The collapse of Fife manufacturer Bifab should herald a “moratorium” on new offshore wind contracts, Labour and SNP MSPs say.
Mid Scotland and Fife Labour member Alex Rowley and SNP representative for Uddingston and Bellshill Richard Lyle agreed there should be a pause on awarding contracts to developers wanting to take advantage of the country’s “excellent” natural resources but which cannot guarantee a benefit for the country’s manufacturing supply chain.
Investigations by the Holyrood economy committee discovered companies including SSE and EDF were not choosing Scottish construction firms for offshore work because they had to pick cheaper options from overseas.
Under the contracts for difference, cited by developers, the least expensive option “must be used” to make the cost of energy for consumers the most affordable.
This, they said, meant they had “no choice” but to opt for manufacturers in the Far East and Asia to build materials for projects like the NnG and Seagreen wind turbine farms.
Mr Rowley said it is “completely unacceptable” and added the decision on jobs would be “in the hands of those developers and our ability to beg them for the crumbs”.
During Tuesday’s meeting of the committee, he asked: “Should we not be bringing forward a moratorium on all these developments until we can actually sort that out?”
Crown Estate Scotland is in control of the leasing of seabed in Scottish waters for offshore wind farm developments.
Simon Hodge, its chief executive, said: “We have worked hard to create a context and an opportunity for developers to make a commitment to the Scottish supply chain, to demonstrate how they can work in collaboration, including through the Scottish Offshore Wind Energy Council, to achieve those ambitions of the offshore wind sector deal to play their part in helping to develop a successful supply chain in Scotland.”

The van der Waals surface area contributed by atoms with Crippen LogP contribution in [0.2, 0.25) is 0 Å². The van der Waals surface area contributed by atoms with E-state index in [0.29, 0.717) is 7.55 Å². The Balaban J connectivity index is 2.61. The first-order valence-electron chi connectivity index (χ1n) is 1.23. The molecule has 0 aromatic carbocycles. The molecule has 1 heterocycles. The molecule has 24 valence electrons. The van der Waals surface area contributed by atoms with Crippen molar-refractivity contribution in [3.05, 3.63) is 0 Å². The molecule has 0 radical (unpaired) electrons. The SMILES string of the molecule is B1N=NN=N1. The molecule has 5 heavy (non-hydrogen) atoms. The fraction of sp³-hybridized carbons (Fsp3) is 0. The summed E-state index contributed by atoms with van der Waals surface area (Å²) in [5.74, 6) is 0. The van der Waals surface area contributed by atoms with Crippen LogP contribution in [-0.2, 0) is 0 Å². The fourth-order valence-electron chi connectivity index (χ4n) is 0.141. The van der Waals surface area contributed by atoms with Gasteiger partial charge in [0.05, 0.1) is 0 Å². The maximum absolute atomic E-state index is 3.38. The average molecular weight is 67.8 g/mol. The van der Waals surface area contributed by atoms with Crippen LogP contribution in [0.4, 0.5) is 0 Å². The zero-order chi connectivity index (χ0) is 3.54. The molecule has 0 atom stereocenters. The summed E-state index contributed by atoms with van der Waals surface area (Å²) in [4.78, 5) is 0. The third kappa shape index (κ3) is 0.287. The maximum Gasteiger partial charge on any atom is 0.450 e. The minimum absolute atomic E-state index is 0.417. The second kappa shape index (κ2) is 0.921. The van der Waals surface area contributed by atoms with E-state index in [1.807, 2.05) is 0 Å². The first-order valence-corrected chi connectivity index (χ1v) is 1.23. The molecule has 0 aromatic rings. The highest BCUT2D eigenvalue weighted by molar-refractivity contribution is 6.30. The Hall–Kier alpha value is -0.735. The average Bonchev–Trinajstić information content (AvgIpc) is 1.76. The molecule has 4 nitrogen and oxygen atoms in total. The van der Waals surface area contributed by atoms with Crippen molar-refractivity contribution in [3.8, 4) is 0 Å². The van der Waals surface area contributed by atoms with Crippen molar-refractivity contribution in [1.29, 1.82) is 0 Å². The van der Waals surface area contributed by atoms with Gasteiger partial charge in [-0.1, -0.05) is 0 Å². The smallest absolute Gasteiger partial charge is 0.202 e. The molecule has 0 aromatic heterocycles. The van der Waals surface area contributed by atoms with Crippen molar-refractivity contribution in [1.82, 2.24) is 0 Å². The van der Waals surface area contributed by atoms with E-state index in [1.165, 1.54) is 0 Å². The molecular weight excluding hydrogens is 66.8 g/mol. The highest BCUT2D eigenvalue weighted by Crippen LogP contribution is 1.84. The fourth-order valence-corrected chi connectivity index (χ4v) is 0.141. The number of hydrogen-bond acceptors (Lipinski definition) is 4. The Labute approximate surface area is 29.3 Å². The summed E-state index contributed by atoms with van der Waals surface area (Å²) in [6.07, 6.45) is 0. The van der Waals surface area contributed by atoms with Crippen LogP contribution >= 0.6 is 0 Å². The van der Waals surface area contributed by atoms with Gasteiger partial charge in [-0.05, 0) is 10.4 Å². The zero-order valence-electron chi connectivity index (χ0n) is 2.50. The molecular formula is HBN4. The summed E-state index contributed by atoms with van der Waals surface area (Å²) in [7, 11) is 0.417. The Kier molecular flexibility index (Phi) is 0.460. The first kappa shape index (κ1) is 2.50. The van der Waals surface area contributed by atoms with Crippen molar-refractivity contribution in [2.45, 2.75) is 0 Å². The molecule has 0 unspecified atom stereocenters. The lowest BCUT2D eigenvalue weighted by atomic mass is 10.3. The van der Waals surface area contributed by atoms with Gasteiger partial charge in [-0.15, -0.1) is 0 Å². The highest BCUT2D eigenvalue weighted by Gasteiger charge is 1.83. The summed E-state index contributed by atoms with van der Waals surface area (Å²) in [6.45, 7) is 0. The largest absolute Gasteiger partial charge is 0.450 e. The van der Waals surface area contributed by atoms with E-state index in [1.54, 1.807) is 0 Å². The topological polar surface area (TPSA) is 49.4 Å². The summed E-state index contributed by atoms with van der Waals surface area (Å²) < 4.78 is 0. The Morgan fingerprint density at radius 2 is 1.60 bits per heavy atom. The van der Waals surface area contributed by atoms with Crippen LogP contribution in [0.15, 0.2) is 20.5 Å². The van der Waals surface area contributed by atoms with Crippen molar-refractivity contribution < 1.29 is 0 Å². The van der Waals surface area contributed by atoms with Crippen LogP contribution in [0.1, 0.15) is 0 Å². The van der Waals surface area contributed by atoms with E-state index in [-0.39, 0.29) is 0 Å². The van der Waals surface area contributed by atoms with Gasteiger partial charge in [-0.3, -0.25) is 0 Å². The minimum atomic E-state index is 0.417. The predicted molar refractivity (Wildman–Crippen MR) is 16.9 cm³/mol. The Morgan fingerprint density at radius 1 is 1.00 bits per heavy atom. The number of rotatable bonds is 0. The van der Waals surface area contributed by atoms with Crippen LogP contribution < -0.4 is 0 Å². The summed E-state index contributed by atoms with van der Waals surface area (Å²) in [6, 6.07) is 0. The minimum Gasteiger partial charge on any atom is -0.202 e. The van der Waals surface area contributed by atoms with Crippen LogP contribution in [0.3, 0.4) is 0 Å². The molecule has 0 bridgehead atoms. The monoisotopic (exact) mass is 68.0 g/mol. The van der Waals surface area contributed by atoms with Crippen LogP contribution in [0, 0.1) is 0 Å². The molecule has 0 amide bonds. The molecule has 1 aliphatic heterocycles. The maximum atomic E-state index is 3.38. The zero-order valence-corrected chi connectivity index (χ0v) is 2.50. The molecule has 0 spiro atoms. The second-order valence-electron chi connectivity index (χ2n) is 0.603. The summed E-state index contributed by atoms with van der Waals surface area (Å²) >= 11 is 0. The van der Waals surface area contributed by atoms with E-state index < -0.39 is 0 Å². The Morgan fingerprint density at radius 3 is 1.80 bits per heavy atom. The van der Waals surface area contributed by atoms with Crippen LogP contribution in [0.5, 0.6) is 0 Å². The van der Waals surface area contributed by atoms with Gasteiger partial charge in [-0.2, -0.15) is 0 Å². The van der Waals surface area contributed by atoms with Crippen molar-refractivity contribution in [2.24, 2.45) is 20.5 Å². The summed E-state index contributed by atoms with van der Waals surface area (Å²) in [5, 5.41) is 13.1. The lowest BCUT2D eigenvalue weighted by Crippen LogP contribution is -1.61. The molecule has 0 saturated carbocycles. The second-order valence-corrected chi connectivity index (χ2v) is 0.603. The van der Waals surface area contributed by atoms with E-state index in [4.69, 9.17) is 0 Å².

He added: “The bidding process is live at the moment and developers are actively working up their bids.
“The bid process is not yet concluded and until that process is concluded then theoretically the process could be halted but there may well be legal challenge and that level of challenge would increase as we move through the stages of the leasing process.”
Nation being ‘let down’
Mr Hodge confirmed the amount of work given to the supply chain cannot be a “material consideration” when bids are being assessed.
Mr Lyle said Scotland is being “let down” and “ripped off” by “state aid technicalities”.
He said: “Most people feel we’ve been getting ripped off for far too long and I, along with Alex Rowley, agree that something has to be done.
“What are we going to do about it? Are we going to take on board what Mr Rowley is saying? I for one agree with him.”